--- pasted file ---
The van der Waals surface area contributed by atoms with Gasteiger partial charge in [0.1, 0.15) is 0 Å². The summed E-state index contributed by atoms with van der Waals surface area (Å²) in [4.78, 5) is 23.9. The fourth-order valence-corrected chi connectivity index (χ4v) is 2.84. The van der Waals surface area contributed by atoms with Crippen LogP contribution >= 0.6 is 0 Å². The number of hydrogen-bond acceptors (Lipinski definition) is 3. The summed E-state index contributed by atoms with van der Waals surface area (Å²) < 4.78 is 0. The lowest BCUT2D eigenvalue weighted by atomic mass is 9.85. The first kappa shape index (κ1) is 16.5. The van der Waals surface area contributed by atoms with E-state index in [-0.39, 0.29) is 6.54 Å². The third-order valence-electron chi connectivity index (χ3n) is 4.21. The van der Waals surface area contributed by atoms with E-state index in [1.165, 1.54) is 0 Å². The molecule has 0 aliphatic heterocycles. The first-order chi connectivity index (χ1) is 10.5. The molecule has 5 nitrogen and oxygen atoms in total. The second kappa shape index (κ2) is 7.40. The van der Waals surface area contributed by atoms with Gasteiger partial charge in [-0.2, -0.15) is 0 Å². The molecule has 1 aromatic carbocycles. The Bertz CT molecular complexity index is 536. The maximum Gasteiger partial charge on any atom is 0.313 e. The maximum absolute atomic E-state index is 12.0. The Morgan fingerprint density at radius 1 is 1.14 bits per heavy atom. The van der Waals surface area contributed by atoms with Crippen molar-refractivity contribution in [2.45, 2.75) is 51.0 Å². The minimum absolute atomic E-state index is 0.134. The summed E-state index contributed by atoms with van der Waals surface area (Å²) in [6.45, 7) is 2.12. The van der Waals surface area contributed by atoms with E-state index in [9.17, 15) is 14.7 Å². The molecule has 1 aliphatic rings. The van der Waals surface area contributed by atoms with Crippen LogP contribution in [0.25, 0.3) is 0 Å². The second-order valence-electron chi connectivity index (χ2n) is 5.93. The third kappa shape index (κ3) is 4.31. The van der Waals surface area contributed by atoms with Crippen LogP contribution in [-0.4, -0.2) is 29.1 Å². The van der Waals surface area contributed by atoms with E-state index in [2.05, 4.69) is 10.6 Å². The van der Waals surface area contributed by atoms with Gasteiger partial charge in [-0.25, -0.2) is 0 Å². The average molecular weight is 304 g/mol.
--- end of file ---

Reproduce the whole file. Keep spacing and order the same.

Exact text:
The van der Waals surface area contributed by atoms with Gasteiger partial charge in [0.1, 0.15) is 0 Å². The summed E-state index contributed by atoms with van der Waals surface area (Å²) in [4.78, 5) is 23.9. The fourth-order valence-corrected chi connectivity index (χ4v) is 2.84. The van der Waals surface area contributed by atoms with Crippen LogP contribution >= 0.6 is 0 Å². The number of hydrogen-bond acceptors (Lipinski definition) is 3. The summed E-state index contributed by atoms with van der Waals surface area (Å²) < 4.78 is 0. The lowest BCUT2D eigenvalue weighted by atomic mass is 9.85. The first kappa shape index (κ1) is 16.5. The van der Waals surface area contributed by atoms with E-state index in [-0.39, 0.29) is 6.54 Å². The third-order valence-electron chi connectivity index (χ3n) is 4.21. The van der Waals surface area contributed by atoms with E-state index in [1.165, 1.54) is 0 Å². The molecule has 0 aliphatic heterocycles. The first-order chi connectivity index (χ1) is 10.5. The molecule has 5 nitrogen and oxygen atoms in total. The second kappa shape index (κ2) is 7.40. The van der Waals surface area contributed by atoms with Gasteiger partial charge in [-0.2, -0.15) is 0 Å². The molecule has 1 aromatic carbocycles. The Bertz CT molecular complexity index is 536. The maximum Gasteiger partial charge on any atom is 0.313 e. The maximum absolute atomic E-state index is 12.0. The Morgan fingerprint density at radius 1 is 1.14 bits per heavy atom. The van der Waals surface area contributed by atoms with Crippen molar-refractivity contribution in [2.45, 2.75) is 51.0 Å². The minimum absolute atomic E-state index is 0.134. The summed E-state index contributed by atoms with van der Waals surface area (Å²) in [6.45, 7) is 2.12. The van der Waals surface area contributed by atoms with E-state index in [9.17, 15) is 14.7 Å². The molecule has 1 aliphatic rings. The van der Waals surface area contributed by atoms with Crippen LogP contribution in [0.25, 0.3) is 0 Å². The second-order valence-electron chi connectivity index (χ2n) is 5.93. The third kappa shape index (κ3) is 4.31. The van der Waals surface area contributed by atoms with Crippen LogP contribution in [-0.4, -0.2) is 29.1 Å². The van der Waals surface area contributed by atoms with E-state index in [2.05, 4.69) is 10.6 Å². The van der Waals surface area contributed by atoms with Gasteiger partial charge in [-0.25, -0.2) is 0 Å². The average molecular weight is 304 g/mol.